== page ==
I actually was armed and pretty well oiled one night when three young men jumped me. This was many years ago, and I was much younger and stronger than now. It was obvious they expected surprise and fear to win the fight for them. They weren’t all that good. I just whipped their asses for them and never considered pulling my pistol. I did show it to them after and suggested they might want to rethink how much fun they were having beating up out of town construction workers. I was their fourth attempt and first failure. They retired from having that much fun.

    There were no more attacks after that, so I am pretty sure those same 3 guys were the ones that had been doing it. The point being, I didn’t shoot them just because I could, nor did alcohol, of which I had a full load, alter my determination not to kill anybody if at all possible. I knew I would get hurt, and I did, but I was never in fear for my life and after the adrenaline kicked in to neutralize some of the booze, I was never even worried about losing.

    It is a self-serving myth created by weaklings that booze will make one do things he shouldn’t or that one has no control over himself because he had a drink. Too many use it and too many others believe it.

    Unfortunately, the too many that believe it, will believe a drinking shooter was wrong no matter how compelling the evidence to the contrary. So, as a practical matter it is better to not drink when packing. I think it sort of ironic, though, that the anti-gunners, have in effect used our right to carry to defacto imprison us in our homes or forego personal defense should a deadly situation arise if you leave your home and participate in perfectly normal behaviors that others do. At that point, your survival or likelihood of passing unharmed relies on chance and not any volition of the person. At that point, it is just a matter of whom the robber or rapists chooses and the misfortune of timing of opportunity.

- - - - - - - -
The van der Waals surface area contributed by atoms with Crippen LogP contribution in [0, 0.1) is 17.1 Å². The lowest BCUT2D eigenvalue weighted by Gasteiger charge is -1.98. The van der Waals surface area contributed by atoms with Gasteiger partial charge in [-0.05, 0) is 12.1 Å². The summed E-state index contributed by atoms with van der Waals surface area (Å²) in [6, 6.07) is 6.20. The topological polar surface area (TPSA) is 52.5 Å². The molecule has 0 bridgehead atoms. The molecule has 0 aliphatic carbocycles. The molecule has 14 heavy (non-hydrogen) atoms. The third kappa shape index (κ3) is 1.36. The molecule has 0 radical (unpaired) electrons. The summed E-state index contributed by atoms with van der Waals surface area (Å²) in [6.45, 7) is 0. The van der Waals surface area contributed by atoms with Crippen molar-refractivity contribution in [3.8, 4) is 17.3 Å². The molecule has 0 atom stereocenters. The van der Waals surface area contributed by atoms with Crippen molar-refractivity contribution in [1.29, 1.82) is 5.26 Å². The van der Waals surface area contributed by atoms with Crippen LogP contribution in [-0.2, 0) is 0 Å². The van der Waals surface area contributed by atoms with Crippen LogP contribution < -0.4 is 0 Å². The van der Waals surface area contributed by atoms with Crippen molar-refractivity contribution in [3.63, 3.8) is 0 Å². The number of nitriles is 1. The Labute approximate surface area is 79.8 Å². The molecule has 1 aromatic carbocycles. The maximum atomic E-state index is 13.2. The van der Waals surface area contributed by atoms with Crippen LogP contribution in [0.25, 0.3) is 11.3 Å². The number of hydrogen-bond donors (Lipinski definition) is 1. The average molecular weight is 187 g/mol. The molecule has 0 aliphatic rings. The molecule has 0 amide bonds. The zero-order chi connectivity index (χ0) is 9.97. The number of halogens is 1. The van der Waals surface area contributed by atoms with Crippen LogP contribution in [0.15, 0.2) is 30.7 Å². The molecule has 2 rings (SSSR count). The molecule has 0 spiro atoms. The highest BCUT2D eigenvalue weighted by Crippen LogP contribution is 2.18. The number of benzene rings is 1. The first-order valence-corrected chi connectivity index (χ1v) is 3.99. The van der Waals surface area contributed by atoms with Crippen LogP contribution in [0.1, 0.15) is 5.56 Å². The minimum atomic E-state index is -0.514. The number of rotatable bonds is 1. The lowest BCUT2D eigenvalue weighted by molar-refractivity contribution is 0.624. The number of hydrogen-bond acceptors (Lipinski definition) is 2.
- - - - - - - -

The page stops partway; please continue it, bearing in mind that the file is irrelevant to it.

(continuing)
How about that, imprisoned by a right. Yeah, I know nobody has to drink. Nobody has to talk either, should people packing be forced to be silent to avoid any possible conflict leading to a killing?

    Here is where we get back to personal responsibility. Because I drink does not mean I am not 100% responsible for what I say or do. I don’t pretend it does and I don’t tolerate others pretending it for me, so that they may encumber me with their will as to the exercise of my rights.

    We see this everywhere now. Can’t use a cell phone and drive, some states are contemplating a ban on eating or drinking while driving. There goes your on the way to work coffee. There are hundreds of things now you are barred from doing because someone has deemed you unreasonably irresponsible and incapable of governing your own actions.

  3. In North Carolina, the number one reason for revoking CCW permits is a DWI conviction, whether packing at the time or not.

  4. Driving a vehicle is a far more dangerous activity than carrying a gun. If you’re good at .08 for driving a car, you should be good for carrying a firearm.

  5. I’ve always viewed the drinking/carrying issue as a relatively common sense. In this litigatious age, on the off chance that I have to plug someone, everything will be under scrutiny. Since I don’t drink much in public anyway, it’s simply easier for me to enjoy adult beverages at home.

    If do drink while carrying, I apply the same rules that I would if I was driving, which are 1 beer/glass of wine/whatever every two hours.

  6. I don’t know if you did that on purpose or not – however your use of “sobering” easily wins you the Pun of the Day award.